Paris, writes Alex Duval Smith. The worst off, after
police enforced reduced speed limits to cut pollution,
were holidaymakers stuck in their cars. (((Interesting
thematic development here.)))
"Meteo France said the coolest thing for humans to do,
at least until Thursday, would be to carry out important
business at daybreak when temperatures could fall as low
as 20C. Yesterday, Clermont-Ferrand in the south recorded
43C at midday. (((The custom of siestas moves north to
France. "There are no more Pyrenees.")))
"The weather forecasting centre said the combination
of high temperatures and heavy traffic last weekend had
compounded the pollution. Ozone counts reached peak
levels, including in traditionally temperate cities such
as Le Havre and Reims. In Provence, sulphur dioxide levels
reached their highest rates this year.
"While the bears at Thoiry Zoo near Versailles were
cooling themselves with mackerel frozen into ice, efforts
at France's nuclear power stations to keep temperatures
down met with controversy.
"The Green Party said Fessenheim nuclear power station
in Alsace — where a temperature of 48C was recorded
outside the reactor last week — should be immediately
shut. The party denounced what it called the
'irresponsible attitude' of Electricite' de France in
using a giant water cannon to cool the outer shell of the plant. The Greens also warned that the falling level of
the Loire had increased the radioactivity of cooling water
pumped into the river from the Villerest reactor. (((No lakes and rivers, no nuclear power. Well, wait till next year — maybe they'll flood and wash the reactors away.)))
"After a weekend of record holiday traffic, police in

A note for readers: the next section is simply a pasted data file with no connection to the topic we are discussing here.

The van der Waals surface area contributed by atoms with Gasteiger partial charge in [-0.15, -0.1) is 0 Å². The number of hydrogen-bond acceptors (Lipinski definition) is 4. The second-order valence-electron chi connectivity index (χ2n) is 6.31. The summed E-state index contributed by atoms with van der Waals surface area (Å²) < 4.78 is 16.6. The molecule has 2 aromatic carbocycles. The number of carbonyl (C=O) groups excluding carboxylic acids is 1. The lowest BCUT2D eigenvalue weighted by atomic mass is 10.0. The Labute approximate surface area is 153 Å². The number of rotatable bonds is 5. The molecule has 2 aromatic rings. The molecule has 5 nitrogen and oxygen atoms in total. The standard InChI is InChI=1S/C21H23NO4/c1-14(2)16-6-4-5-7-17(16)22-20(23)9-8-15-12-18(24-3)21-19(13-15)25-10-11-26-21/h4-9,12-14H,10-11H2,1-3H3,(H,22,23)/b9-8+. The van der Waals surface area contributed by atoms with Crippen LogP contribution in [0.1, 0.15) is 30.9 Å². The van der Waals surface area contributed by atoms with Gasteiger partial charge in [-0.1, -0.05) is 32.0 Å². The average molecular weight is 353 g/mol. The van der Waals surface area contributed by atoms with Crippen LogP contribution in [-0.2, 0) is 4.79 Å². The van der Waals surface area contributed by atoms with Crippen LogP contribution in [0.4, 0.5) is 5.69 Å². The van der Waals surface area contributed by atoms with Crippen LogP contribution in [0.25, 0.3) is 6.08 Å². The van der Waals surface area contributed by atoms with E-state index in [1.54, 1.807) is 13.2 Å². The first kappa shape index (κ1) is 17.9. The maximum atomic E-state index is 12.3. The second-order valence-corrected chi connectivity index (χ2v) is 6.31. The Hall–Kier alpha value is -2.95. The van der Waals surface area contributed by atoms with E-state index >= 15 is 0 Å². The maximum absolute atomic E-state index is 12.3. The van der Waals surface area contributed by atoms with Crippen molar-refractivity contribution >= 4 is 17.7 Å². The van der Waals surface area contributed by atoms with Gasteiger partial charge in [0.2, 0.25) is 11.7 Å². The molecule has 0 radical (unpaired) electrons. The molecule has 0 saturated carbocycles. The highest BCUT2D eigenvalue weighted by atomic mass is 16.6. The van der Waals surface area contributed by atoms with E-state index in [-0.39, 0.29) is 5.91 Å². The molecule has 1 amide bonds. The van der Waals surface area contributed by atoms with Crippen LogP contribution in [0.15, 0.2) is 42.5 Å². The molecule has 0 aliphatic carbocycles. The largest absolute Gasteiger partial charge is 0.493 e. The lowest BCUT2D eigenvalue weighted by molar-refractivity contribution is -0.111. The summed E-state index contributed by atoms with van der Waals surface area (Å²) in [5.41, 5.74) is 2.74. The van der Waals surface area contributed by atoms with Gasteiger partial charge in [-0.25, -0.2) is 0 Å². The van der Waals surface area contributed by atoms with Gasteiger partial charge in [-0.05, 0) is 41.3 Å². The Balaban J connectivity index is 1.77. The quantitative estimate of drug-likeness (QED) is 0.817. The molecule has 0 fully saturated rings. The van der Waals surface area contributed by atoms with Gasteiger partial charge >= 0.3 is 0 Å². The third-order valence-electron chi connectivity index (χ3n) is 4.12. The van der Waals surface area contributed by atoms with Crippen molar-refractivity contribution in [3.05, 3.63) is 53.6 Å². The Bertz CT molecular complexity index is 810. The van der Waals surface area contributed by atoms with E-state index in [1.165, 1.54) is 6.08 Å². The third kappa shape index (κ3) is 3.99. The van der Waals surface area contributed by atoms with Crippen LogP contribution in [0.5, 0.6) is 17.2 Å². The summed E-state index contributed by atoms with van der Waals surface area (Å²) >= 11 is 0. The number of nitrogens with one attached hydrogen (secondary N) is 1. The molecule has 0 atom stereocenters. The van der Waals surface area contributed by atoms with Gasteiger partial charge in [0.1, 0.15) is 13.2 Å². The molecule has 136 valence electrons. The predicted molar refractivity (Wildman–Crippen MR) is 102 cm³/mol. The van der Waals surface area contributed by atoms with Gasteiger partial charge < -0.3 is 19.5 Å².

Paris and Bouches-du-Rhone reduced the motorway speed
limit to 100kph (60mph).
"In Italy the priests have asked their congregations to
pray for rain, writes Hugh MacLeod.
"With the river Po in the north nearly eight metres
(24ft) below its normal levels and still dropping, and the
national grid issuing a warning of possible blackouts,
officials are on the point of declaring a state of
emergency in the north. (((Great to see both government
and religion pitching in to solve the problem.)))
"Plans are being drawn up to pump water from Alpine
lakes and dams into the river Po, which is at its lowest
level for 100 years.
"Temperatures in Rome have been hitting 35C for weeks,
forcing tourists to cool off in the Trevi fountain — and
pay a fine for doing so.
"Agricultural groups say farmers have lost about E5bn
worth of crops, and the price of some fruit and vegetables
has gone up as a result of the drought.
"In southern Italy, where lack of water has become a
serious problem, large areas of scrubland were destroyed
by fires raging in Calabria and Salento in the region of
"Fire broke out on Mount Vesuvius but it was reported
to have been extinguished at the weekend.